Robert Tchenguiz, 57, who owns the former Royal College of Organists building next to the Royal Albert Hall, recently lost a long-running legal battle involving the collapse of the Icelandic bank Kaupthing.
Kaupthing loaned £1.6billion to Mr Tchenguiz. But his company fell into financial difficulties amid a botched Serious Fraud Office probe.
Now receiver Grant Thornton, acting for collapsed bank Kaupthing, is trying to recoup funds from the trust which manages Mr Tchenguiz assets, including his house.
This means he could be thrown out of his Kensington mansion – along with his stunning new girlfriend Julia Dybowska, The Times reports.
He also shares the home still with his estranged wife Heather Bird, 48.
In 2014 receivers tried to seize Mr Tchenguiz's mansion, however he managed to delay legal proceedings until now.
A spokeswoman acting on behalf of the receivers said: "We welcome the Privy Council ruling that allows us to enforce a judgement of in excess of about £140million against assets held in the Tchenguiz Discretionary Trust."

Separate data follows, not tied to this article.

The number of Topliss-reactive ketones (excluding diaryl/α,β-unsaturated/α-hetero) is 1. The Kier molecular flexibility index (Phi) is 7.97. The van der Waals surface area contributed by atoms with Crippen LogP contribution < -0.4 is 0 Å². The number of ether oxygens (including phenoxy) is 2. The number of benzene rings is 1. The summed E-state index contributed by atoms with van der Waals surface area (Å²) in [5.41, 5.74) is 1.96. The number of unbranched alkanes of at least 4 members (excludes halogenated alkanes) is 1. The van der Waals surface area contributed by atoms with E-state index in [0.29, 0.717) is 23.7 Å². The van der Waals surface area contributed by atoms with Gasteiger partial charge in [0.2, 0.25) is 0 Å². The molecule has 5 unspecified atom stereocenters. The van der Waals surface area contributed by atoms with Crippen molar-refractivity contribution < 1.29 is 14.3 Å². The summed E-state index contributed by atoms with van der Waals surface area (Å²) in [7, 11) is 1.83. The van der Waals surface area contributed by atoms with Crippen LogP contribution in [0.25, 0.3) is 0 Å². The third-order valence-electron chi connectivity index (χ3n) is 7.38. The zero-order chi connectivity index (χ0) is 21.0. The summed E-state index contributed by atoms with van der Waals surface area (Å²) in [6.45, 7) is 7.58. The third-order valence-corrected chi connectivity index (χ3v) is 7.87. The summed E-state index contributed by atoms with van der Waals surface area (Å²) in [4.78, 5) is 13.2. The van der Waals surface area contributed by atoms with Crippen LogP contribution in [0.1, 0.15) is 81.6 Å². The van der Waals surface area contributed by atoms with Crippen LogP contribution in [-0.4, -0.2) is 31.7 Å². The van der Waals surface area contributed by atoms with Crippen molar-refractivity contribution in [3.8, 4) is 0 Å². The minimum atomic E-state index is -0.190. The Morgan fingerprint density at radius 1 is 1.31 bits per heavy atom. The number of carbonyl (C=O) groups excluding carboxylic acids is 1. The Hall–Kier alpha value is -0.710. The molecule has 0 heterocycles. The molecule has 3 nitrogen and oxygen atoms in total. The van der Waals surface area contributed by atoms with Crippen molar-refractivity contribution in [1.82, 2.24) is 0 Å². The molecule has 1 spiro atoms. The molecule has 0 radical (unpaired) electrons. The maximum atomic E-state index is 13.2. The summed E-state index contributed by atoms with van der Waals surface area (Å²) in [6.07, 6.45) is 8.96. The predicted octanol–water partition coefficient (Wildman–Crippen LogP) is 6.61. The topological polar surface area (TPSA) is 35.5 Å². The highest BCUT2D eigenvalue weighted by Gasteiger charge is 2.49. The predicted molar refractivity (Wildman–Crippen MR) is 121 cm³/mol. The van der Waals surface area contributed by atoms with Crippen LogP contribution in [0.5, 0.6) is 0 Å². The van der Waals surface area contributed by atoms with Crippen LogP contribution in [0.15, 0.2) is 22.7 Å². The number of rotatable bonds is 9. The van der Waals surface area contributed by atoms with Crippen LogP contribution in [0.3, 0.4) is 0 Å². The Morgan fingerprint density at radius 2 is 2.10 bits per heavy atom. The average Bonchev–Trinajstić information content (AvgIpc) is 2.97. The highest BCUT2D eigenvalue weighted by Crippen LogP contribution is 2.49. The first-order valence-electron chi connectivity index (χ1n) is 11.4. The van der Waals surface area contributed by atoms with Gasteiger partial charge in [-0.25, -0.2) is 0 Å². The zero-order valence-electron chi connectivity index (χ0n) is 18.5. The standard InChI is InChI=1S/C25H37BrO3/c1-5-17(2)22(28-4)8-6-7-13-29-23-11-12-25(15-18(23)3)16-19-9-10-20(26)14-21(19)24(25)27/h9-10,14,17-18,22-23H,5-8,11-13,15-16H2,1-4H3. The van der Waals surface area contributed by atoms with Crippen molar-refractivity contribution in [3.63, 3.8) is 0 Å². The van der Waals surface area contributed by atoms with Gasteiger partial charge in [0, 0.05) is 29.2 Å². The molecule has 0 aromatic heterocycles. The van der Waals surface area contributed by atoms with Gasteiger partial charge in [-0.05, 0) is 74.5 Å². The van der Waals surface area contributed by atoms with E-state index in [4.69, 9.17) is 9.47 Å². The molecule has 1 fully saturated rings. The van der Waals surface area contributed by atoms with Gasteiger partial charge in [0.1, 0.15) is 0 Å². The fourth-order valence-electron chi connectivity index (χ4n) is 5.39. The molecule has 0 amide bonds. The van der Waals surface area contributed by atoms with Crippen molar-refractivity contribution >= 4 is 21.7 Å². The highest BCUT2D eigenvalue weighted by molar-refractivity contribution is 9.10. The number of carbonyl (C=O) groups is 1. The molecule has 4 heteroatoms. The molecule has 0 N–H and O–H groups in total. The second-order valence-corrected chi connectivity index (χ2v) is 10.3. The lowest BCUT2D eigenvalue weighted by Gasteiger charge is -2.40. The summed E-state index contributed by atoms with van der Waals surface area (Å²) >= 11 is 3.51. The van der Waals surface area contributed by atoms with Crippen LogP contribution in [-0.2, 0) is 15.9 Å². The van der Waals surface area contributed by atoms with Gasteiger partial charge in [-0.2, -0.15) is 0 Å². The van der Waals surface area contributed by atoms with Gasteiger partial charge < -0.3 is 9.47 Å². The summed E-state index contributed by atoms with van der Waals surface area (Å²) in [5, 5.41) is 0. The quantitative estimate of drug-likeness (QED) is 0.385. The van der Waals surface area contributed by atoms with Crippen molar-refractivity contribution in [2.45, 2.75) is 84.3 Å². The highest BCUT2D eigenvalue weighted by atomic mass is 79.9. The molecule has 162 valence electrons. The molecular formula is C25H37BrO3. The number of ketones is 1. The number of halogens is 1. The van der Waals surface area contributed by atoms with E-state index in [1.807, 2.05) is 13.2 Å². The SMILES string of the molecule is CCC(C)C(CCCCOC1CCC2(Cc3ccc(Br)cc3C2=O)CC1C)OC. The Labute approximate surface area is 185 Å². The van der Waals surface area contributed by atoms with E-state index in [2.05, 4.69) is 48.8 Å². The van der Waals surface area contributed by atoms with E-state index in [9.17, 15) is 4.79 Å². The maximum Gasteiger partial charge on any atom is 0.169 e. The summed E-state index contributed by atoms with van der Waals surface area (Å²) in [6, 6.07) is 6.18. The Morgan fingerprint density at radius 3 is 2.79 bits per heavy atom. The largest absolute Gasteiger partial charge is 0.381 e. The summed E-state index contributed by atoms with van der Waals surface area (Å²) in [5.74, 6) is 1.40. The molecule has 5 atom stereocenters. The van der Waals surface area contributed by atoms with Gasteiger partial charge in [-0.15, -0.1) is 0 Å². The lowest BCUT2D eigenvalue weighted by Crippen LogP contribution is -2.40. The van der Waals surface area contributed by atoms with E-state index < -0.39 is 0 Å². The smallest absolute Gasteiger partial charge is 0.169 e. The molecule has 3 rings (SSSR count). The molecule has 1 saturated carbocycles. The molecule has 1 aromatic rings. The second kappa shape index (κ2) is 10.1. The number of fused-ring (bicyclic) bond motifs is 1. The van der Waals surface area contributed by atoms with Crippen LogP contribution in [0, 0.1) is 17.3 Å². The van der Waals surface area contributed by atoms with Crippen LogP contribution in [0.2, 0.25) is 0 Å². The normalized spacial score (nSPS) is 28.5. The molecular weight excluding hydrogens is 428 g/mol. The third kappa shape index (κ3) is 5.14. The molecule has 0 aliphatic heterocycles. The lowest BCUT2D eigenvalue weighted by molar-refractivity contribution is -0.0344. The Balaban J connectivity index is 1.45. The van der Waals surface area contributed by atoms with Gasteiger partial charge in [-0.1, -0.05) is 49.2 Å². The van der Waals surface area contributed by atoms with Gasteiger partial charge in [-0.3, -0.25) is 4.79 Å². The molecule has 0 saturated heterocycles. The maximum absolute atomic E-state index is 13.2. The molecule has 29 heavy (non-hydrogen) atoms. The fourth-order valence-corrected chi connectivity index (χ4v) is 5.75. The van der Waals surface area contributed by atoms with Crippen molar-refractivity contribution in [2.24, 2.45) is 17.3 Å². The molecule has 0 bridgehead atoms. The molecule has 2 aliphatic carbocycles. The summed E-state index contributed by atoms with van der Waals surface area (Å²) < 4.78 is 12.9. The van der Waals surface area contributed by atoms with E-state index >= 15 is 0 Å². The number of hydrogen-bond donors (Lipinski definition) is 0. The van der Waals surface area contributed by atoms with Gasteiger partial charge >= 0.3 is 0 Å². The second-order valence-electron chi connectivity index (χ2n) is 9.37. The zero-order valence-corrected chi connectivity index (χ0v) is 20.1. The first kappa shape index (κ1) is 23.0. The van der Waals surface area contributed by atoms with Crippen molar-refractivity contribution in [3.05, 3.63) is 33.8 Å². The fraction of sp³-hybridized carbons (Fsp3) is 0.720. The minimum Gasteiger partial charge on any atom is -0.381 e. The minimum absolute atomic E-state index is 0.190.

Mr Tchenguiz's property empire collapsed during the financial crisis. He and his brother Vincent, 61, were also arrested by the Serious Fraud Office during this time.
However officers were later forced to apologise and pay damages to Mr Tchenguiz.
Mr Tchenguiz plans to appeal to the European Court of Human Rights.
He also says he is proceeding with a civil claim against receivers attempting to seize his assets.
A spokesman for Investec Trust Guernsey said: “Investec Trust Guernsey Limited (‘ITG’) has faced numerous claims over eight years from successor trustees of the Tchenguiz Discretionary Trust.
"We have always maintained that the claims are baseless and successive courts have rejected them.
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